The 19th century populism of William Jennings Bryan is often strikingly similar to the populism of the 21st Century. This quote above could be from a present-day Dutch farmer. Many of the political stress points have not changed.
Who is William Jennings Bryan?
William Jennings Bryan (March 19, 1860 – July 26, 1925) was an American orator and politician. Beginning in 1896, he emerged as a dominant force in the Democratic Party, running three times as the party’s nominee for President of the United States in the 1896, 1900, and 1908 elections. He also served in the House of Representatives and as the Secretary of State under Woodrow Wilson. Because of his faith in the wisdom of the common people, he was often called “The Great Commoner“.
Born and raised in Illinois, Bryan moved to Nebraska in the 1880s. He won election to the House of Representatives in the 1890 elections, serving two terms before making an unsuccessful run for the Senate in 1894. At the 1896 Democratic National Convention, Bryan delivered his “Cross of Gold speech” which attacked the gold standard and the eastern moneyed interests and crusaded for inflationary policies built around the expanded coinage of silver coins. In a repudiation of incumbent President Grover Cleveland and his conservative Bourbon Democrats, the Democratic convention nominated Bryan for president, making Bryan the youngest major party presidential nominee in U.S. history. Subsequently, Bryan was also nominated for president by the left-wing Populist Party, and many Populists would eventually follow Bryan into the Democratic Party. In the intensely fought 1896 presidential election, Republican nominee William McKinley emerged triumphant. At age 36, Bryan remains the youngest person in United States history to receive an electoral vote. Bryan gained fame as an orator, as he invented the national stumping tour when he reached an audience of 5 million people in 27 states in 1896.
Bryan retained control of the Democratic Party and again won the presidential nomination in 1900. After the Spanish–American War, Bryan became a fierce opponent of American imperialism and much of his campaign centered on that issue. In the election, McKinley again defeated Bryan, winning several Western states that Bryan had won in 1896. Bryan’s influence in the party weakened after the 1900 election and the Democrats nominated the conservative Alton B. Parker in the 1904 presidential election. Bryan regained his stature in the party after Parker’s resounding defeat by Theodore Roosevelt and voters from both parties increasingly embraced some of the progressive reforms that had long been championed by Bryan. Bryan won his party’s nomination in the 1908 presidential election, but he was defeated by Roosevelt’s chosen successor, William Howard Taft. Along with Henry Clay, Bryan is one of the two individuals who never won a presidential election despite receiving electoral votes in three separate presidential elections held after the ratification of the Twelfth Amendment.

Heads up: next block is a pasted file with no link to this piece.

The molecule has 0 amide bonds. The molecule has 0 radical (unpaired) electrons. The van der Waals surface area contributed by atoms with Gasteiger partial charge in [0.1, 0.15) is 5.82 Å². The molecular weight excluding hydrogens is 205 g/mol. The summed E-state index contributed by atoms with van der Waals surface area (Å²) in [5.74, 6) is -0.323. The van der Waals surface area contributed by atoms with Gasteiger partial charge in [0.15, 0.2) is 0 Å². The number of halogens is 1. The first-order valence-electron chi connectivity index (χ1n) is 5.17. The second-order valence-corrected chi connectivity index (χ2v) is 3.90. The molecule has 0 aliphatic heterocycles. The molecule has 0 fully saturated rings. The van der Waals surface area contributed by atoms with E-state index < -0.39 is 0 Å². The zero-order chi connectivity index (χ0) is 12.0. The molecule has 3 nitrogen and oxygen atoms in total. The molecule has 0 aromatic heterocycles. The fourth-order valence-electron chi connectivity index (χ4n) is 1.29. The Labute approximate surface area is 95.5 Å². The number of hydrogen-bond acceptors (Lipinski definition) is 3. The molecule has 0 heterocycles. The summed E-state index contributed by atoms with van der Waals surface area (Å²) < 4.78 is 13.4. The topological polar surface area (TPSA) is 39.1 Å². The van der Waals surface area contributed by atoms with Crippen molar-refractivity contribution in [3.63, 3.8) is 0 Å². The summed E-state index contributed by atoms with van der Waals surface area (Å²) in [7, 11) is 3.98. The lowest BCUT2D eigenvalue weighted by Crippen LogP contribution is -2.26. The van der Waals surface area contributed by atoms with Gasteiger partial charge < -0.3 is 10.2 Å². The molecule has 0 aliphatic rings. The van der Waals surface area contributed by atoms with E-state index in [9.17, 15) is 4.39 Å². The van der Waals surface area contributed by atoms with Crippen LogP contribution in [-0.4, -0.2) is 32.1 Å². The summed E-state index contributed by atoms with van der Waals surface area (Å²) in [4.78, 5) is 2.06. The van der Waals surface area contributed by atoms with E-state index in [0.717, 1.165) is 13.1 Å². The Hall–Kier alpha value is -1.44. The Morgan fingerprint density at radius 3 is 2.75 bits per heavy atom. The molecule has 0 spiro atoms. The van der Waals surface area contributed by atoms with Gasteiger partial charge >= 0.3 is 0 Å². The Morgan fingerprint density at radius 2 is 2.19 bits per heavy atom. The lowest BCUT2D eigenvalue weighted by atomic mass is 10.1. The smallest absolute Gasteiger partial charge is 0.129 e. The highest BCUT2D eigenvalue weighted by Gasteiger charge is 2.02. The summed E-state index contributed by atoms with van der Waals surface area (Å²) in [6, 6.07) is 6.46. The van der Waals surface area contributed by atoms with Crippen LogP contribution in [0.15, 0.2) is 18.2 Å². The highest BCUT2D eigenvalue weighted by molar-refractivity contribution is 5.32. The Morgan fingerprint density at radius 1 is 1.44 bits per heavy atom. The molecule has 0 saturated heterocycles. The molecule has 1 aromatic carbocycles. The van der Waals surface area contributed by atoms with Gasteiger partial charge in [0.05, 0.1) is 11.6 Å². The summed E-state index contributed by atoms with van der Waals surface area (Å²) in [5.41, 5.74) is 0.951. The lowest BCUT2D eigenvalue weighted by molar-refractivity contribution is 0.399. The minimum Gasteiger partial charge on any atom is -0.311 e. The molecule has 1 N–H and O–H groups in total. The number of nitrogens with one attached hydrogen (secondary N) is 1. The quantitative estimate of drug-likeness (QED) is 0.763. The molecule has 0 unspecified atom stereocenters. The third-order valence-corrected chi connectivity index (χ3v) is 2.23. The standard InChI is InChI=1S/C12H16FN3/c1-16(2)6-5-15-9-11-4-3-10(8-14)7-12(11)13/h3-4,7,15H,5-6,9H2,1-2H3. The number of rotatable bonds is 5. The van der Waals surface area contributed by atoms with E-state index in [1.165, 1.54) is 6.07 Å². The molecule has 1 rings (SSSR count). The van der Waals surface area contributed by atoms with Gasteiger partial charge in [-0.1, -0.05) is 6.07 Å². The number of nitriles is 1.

After the Democrats won the presidency in the 1912 election, Woodrow Wilson rewarded Bryan’s support with the important cabinet position of Secretary of State. Bryan helped Wilson pass several progressive reforms through Congress, but he and Wilson clashed over U.S. neutrality in World War I. Bryan resigned from his post in 1915 after Wilson sent Germany a note of protest in response to the sinking of Lusitania by a German U-boat. After leaving office, Bryan retained some of his influence within the Democratic Party, but he increasingly devoted himself to religious matters and anti-evolution activism. He opposed Darwinism on religious and humanitarian grounds, most famously in the 1925 Scopes Trial. Since his death in 1925, Bryan has elicited mixed reactions from various commentators, but he is widely considered to have been one of the most influential figures of the Progressive Era.